I asked many of my favorite freelancers to tell me how their professional confidence grew. Katrina Ramser-Parrish, a friend of this blog and of this blogger, shared the following:
For me, my professional confidence grew when I said 'no' to a particular freelance job offering payment far less than what I felt was acceptable or what I was looking for. It was a very nerve-wracking, face-to-face situation with about four employees from the owner to the head editor (and just one of me).
When the team dropped the price for the long-term assignment they had just spent an hour describing to me, I countered with a number that doubled the amount. Complete radio silence followed. They stared at me like I had horns growing out of my head. Instead of recoiling or stammering -- my former negotiating behaviors -- I realized something wonderful:
We both had different ideas about my worth. And that is was nothing to be embarrassed about. Or that anyone had the right to convince me of different or make me feel bad because I wanted more.
I really needed that job, too! But it set the bar for me and I went on to land great assignments with great clients at the price I wanted. It is nothing for me now to say 'no' -- it just means a match isn't there.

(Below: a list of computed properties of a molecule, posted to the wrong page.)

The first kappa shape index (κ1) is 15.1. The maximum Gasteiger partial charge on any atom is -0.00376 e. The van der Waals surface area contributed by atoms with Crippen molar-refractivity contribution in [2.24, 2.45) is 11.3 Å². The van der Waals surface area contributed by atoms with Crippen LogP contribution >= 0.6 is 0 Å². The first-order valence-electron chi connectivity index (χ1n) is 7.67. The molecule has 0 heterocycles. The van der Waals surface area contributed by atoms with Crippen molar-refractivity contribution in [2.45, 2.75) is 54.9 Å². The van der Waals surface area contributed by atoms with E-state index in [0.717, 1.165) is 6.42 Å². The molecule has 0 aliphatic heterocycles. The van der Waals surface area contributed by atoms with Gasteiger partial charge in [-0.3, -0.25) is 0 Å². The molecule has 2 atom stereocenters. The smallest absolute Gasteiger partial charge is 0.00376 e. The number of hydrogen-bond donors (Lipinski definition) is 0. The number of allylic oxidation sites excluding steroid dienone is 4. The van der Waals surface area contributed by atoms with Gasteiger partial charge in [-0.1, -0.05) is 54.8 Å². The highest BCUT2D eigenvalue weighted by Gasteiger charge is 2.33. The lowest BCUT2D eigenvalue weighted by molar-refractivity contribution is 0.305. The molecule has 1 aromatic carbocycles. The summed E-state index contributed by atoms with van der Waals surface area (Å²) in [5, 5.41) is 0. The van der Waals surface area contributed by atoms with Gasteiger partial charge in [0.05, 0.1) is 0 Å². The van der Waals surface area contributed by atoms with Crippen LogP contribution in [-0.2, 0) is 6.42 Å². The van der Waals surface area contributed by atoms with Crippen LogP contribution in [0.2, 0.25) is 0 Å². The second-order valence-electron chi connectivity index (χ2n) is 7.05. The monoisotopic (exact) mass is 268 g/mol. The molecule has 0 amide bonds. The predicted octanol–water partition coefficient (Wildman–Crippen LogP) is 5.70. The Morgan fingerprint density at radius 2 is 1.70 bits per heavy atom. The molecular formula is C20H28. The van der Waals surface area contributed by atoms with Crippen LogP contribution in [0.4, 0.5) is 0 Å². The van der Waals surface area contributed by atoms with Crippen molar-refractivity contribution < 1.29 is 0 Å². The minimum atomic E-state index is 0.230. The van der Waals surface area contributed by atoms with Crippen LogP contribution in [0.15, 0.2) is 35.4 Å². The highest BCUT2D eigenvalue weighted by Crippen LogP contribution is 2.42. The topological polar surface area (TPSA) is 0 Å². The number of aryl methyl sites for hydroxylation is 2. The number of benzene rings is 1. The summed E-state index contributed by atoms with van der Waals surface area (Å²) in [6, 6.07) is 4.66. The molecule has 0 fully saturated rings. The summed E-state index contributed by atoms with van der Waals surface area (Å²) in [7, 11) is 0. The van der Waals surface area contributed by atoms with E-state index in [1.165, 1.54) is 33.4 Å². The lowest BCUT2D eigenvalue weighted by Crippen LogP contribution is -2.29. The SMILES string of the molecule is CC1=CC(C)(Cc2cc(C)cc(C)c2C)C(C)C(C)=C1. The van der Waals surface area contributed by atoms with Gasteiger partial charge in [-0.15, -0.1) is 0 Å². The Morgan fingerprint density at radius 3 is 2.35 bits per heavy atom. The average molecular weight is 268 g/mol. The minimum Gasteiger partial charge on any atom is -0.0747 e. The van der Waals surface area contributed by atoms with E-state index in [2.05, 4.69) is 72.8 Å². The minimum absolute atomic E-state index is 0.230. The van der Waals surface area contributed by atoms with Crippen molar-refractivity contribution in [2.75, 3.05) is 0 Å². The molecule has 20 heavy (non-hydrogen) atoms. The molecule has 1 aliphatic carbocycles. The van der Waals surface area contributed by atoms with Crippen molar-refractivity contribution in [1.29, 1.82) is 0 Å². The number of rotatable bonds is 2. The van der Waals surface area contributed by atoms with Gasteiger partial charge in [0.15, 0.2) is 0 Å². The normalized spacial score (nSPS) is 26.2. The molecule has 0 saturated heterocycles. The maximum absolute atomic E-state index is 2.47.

Sounds easier said than done, doesn't it? It doesn't have to be.
The point is that your professional confidence can only grow in accordance with how much you believe your work is worth. When I started freelancing, I was earning 15 cents a word on publication and was happy to have it. But if I had stayed there, I wouldn't be happy or confident in my work now. It was taking the risk to query a $1/word publication (then a $1.50/word and then a $2/word publication) that built my professional confidence.
Having work builds confidence--but not if you're shortchanging yourself. It becomes an unpleasant negative feedback loop: You work for less, you feel more hurried, you do sloppier work, you feel worse about it. And when you get the check, you feel even more discouraged.
The good news is you have the power to interrupt that cycle at any time. You have the power. Take it.
Photo by bigburpsx3.